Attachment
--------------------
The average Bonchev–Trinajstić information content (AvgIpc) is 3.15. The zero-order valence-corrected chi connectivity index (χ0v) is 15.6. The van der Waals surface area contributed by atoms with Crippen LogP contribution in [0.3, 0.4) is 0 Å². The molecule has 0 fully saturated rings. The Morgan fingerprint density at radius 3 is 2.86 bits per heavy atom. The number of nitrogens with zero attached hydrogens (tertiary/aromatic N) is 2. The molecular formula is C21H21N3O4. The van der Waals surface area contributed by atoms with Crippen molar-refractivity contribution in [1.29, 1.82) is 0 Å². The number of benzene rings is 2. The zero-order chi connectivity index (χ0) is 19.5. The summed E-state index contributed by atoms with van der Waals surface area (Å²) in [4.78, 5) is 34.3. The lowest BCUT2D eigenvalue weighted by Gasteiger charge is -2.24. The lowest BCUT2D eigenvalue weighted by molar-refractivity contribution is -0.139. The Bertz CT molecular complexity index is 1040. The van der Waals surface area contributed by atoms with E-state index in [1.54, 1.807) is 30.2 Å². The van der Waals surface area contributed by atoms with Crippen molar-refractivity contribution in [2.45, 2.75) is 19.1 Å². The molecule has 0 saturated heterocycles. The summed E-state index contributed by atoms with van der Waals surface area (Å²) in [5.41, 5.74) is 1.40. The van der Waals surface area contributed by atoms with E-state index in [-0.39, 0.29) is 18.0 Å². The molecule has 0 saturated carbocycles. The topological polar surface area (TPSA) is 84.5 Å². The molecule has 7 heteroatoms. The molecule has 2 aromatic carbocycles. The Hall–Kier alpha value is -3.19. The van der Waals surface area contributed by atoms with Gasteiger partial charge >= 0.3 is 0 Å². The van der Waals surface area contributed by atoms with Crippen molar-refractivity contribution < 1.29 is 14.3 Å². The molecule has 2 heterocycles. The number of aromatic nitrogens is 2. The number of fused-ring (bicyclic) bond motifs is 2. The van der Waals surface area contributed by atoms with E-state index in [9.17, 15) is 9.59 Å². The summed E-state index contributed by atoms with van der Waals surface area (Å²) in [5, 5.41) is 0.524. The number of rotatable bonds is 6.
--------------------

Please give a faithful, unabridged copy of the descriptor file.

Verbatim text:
The average Bonchev–Trinajstić information content (AvgIpc) is 3.15. The zero-order valence-corrected chi connectivity index (χ0v) is 15.6. The van der Waals surface area contributed by atoms with Crippen LogP contribution in [0.3, 0.4) is 0 Å². The molecule has 0 fully saturated rings. The Morgan fingerprint density at radius 3 is 2.86 bits per heavy atom. The number of nitrogens with zero attached hydrogens (tertiary/aromatic N) is 2. The molecular formula is C21H21N3O4. The van der Waals surface area contributed by atoms with Crippen molar-refractivity contribution in [1.29, 1.82) is 0 Å². The number of benzene rings is 2. The zero-order chi connectivity index (χ0) is 19.5. The summed E-state index contributed by atoms with van der Waals surface area (Å²) in [4.78, 5) is 34.3. The lowest BCUT2D eigenvalue weighted by Gasteiger charge is -2.24. The lowest BCUT2D eigenvalue weighted by molar-refractivity contribution is -0.139. The Bertz CT molecular complexity index is 1040. The van der Waals surface area contributed by atoms with E-state index in [1.54, 1.807) is 30.2 Å². The van der Waals surface area contributed by atoms with Crippen molar-refractivity contribution in [2.45, 2.75) is 19.1 Å². The molecule has 0 saturated heterocycles. The summed E-state index contributed by atoms with van der Waals surface area (Å²) in [5.41, 5.74) is 1.40. The van der Waals surface area contributed by atoms with E-state index in [-0.39, 0.29) is 18.0 Å². The molecule has 0 saturated carbocycles. The topological polar surface area (TPSA) is 84.5 Å². The molecule has 7 heteroatoms. The molecule has 2 aromatic carbocycles. The Hall–Kier alpha value is -3.19. The van der Waals surface area contributed by atoms with Gasteiger partial charge >= 0.3 is 0 Å². The van der Waals surface area contributed by atoms with Crippen molar-refractivity contribution < 1.29 is 14.3 Å². The molecule has 2 heterocycles. The number of aromatic nitrogens is 2. The number of fused-ring (bicyclic) bond motifs is 2. The van der Waals surface area contributed by atoms with E-state index in [9.17, 15) is 9.59 Å². The summed E-state index contributed by atoms with van der Waals surface area (Å²) in [5, 5.41) is 0.524. The number of rotatable bonds is 6.